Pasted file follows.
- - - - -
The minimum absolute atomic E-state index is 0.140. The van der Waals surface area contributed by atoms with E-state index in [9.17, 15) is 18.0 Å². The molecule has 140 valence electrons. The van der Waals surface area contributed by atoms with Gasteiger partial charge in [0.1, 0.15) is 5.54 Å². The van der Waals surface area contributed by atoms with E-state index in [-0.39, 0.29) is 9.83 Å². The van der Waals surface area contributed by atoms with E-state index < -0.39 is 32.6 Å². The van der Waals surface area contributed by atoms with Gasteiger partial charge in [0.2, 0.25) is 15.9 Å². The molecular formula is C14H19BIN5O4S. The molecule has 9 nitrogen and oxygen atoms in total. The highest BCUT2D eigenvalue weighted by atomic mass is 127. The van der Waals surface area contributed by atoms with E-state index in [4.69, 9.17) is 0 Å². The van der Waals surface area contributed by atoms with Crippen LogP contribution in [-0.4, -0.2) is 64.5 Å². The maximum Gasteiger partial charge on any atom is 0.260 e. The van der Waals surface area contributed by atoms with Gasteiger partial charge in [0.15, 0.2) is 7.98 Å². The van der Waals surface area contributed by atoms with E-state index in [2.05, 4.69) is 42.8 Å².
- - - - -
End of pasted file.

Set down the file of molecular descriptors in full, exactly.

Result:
The minimum absolute atomic E-state index is 0.140. The van der Waals surface area contributed by atoms with E-state index in [9.17, 15) is 18.0 Å². The molecule has 140 valence electrons. The van der Waals surface area contributed by atoms with Gasteiger partial charge in [0.1, 0.15) is 5.54 Å². The van der Waals surface area contributed by atoms with E-state index in [-0.39, 0.29) is 9.83 Å². The van der Waals surface area contributed by atoms with E-state index < -0.39 is 32.6 Å². The van der Waals surface area contributed by atoms with Gasteiger partial charge in [0.2, 0.25) is 15.9 Å². The molecular formula is C14H19BIN5O4S. The molecule has 9 nitrogen and oxygen atoms in total. The highest BCUT2D eigenvalue weighted by atomic mass is 127. The van der Waals surface area contributed by atoms with E-state index in [4.69, 9.17) is 0 Å². The van der Waals surface area contributed by atoms with Crippen LogP contribution in [-0.4, -0.2) is 64.5 Å². The maximum Gasteiger partial charge on any atom is 0.260 e. The van der Waals surface area contributed by atoms with Gasteiger partial charge in [0.15, 0.2) is 7.98 Å². The van der Waals surface area contributed by atoms with E-state index in [2.05, 4.69) is 42.8 Å².